The When a debtor who cannot pay their debts has their money and property taken over and managed by a trustee who uses it to pay back creditors. The debtor is then called a bankrupt. A written law made by parliament. Also called an ‘Act of parliament’, ‘statute’ or legislation. creates criminal offences that can arise from the behaviour of the bankrupt before and during bankruptcy. In some cases this behaviour would not have been considered an A criminal act prohibited by state or commonwealth criminal law. An offence is either a summary offence (minor) or an indictable offence (serious). if the A person who owes a debt. had not bankrupted (e.g. gambling). The party presenting evidence in court on behalf of the state or Commonwealth government against a person accused of committing a crime. Also called the Crown. for bankruptcy offences can lead to a fine or a prison sentence.
The Bankruptcy Act defines a number of offences – generally relating to acts of An intentionally dishonest act, or lack of action, done to deceive someone and bring some advantage over those who have been deceived. or recklessness – that have led up to the bankruptcy or that are committed during the bankruptcy.
Types of offences
Offences under the Bankruptcy Act include:
- materially contributing to, or increasing the extent of, insolvency by gambling or rash and hazardous speculation (s 271);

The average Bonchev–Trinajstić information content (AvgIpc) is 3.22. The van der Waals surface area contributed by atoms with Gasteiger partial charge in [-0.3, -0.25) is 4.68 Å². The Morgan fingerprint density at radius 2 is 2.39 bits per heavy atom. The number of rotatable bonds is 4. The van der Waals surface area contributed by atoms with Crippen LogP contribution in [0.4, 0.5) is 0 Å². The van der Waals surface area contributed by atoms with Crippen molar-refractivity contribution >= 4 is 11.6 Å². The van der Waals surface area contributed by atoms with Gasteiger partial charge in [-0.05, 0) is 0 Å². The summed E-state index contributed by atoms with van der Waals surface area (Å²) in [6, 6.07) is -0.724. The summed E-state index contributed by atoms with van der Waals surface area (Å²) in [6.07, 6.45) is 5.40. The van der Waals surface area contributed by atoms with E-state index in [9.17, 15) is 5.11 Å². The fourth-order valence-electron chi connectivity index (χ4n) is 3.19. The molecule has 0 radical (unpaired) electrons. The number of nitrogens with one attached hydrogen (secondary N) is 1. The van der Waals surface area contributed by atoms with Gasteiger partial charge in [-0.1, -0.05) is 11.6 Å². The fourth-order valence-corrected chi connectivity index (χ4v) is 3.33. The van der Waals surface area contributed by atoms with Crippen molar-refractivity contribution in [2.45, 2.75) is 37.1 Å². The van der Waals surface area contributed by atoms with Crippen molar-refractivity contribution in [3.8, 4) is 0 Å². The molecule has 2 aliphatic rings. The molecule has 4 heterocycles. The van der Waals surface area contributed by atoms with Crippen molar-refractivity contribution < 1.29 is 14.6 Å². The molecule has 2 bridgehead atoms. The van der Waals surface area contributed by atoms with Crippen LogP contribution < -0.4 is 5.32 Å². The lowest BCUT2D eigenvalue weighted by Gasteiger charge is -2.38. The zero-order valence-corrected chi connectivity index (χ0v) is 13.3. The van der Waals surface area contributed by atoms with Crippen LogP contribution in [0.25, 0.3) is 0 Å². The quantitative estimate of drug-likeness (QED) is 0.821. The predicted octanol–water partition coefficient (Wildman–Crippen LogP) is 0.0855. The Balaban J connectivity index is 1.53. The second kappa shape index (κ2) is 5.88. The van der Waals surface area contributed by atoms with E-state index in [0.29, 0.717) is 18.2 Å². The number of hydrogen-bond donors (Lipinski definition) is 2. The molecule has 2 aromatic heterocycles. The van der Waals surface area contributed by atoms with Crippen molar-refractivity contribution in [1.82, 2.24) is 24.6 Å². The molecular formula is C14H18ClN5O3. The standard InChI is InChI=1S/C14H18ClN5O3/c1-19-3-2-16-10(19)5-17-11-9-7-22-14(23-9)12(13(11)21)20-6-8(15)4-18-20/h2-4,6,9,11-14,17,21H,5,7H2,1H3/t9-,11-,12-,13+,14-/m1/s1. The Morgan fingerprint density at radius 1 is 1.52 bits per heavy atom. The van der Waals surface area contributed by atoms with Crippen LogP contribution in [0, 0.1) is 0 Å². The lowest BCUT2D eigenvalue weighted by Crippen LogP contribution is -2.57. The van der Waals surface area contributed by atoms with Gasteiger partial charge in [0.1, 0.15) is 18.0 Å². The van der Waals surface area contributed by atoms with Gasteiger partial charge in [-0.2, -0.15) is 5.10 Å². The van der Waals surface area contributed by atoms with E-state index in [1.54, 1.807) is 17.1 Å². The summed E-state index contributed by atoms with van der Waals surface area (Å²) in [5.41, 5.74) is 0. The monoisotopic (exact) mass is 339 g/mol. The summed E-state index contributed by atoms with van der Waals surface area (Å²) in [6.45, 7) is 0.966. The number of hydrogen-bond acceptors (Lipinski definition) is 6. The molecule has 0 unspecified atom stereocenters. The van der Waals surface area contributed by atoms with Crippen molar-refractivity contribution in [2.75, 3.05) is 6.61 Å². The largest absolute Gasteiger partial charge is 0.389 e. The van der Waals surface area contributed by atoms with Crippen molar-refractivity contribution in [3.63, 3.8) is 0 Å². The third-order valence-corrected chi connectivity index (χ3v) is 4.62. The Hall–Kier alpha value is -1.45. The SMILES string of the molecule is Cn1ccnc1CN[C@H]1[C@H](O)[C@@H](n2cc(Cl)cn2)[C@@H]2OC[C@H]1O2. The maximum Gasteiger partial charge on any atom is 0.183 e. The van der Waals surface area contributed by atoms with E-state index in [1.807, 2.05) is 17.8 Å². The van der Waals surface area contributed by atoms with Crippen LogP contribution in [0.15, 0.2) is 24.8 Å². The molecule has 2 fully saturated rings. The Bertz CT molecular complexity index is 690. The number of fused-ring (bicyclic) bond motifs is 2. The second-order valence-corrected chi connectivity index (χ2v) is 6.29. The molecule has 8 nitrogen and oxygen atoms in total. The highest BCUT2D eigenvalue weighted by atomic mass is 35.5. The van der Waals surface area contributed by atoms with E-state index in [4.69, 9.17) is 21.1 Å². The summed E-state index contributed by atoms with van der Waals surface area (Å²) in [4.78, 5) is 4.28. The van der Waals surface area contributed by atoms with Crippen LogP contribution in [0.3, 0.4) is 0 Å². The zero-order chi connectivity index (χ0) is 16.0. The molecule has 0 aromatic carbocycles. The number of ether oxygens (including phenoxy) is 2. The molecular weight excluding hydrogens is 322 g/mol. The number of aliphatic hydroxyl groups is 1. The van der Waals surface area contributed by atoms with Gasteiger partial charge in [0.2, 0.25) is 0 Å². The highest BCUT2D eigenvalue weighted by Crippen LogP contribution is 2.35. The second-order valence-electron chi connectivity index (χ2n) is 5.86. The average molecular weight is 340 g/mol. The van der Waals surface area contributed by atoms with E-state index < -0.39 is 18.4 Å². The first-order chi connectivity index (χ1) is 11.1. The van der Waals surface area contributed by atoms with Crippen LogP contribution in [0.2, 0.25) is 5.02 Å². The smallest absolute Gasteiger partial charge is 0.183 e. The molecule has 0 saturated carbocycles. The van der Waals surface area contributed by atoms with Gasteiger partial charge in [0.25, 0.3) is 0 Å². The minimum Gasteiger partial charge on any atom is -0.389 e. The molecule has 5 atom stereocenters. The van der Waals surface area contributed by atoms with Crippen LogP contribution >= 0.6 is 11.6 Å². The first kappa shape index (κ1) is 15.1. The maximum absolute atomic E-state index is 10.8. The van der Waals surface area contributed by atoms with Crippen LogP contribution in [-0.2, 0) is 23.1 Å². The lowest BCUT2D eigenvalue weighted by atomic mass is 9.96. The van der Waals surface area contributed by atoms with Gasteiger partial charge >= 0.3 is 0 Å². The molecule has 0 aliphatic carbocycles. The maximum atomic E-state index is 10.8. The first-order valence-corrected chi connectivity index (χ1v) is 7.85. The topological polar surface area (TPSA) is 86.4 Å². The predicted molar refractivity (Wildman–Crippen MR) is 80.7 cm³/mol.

- obtaining, after the date of bankruptcy, A debt that does not have to be paid until some future time. Being allowed to pay later, in the future, for something you are getting now. of $5969 (as at April 2021, indexed) or more without Providing information to another person or institution as required by a contract or other legal process. of the bankruptcy (ss 269(1)(a), (aa), (ab), (ac), (ad), 304A(1)(j));
- leaving Australia with intent to defeat creditors, or without obtaining a An independent body that hears legal claims brought by parties and decides between them. Serious cases are heard by a judge and jury, or just a judge. Less-serious cases are heard by a magistrate. order where required;
- incurring, within two years before the date of bankruptcy, a Money that is owed by one person or business to another. without any reasonable expectation of repayment (s 265(8));
- obtaining credit or property by fraud after bankruptcy;
- failing to disclose to a trustee particulars of any disposition of property made in the two years before the date of bankruptcy;
- disposing of property before bankruptcy with intent to defraud creditors;
- disposing of property after bankruptcy;
- concealing property intending to defraud creditors;
- failing to deliver property divisible among creditors;
- failing to attend before the Official Receiver (AFSA) when requested;
- obstructing a person with intent to defeat the seizure of property;
- failing to deliver up books of account and other records;
- failing to comply with a supervised account notice; and
- failing to deposit income into a supervised account.
A debtor who has committed an act that is an offence under the Bankruptcy Act and who is considering bankruptcy should check both the maximum penalty for the offence and the probable penalty.
Details of prior prosecutions
AFSA’s annual reports contain details of prior prosecutions and the penalties imposed.
Whether a bankrupt is prosecuted for an offence, and the type of penalty imposed, depends on a variety of factors including the seriousness of the offence and the extent of the bankrupt’s indebtedness.
A debtor need not reject the option of bankruptcy because a potential offence has been committed. Even if convicted, it might be worth paying the penalty in order to be released from the demands of creditors.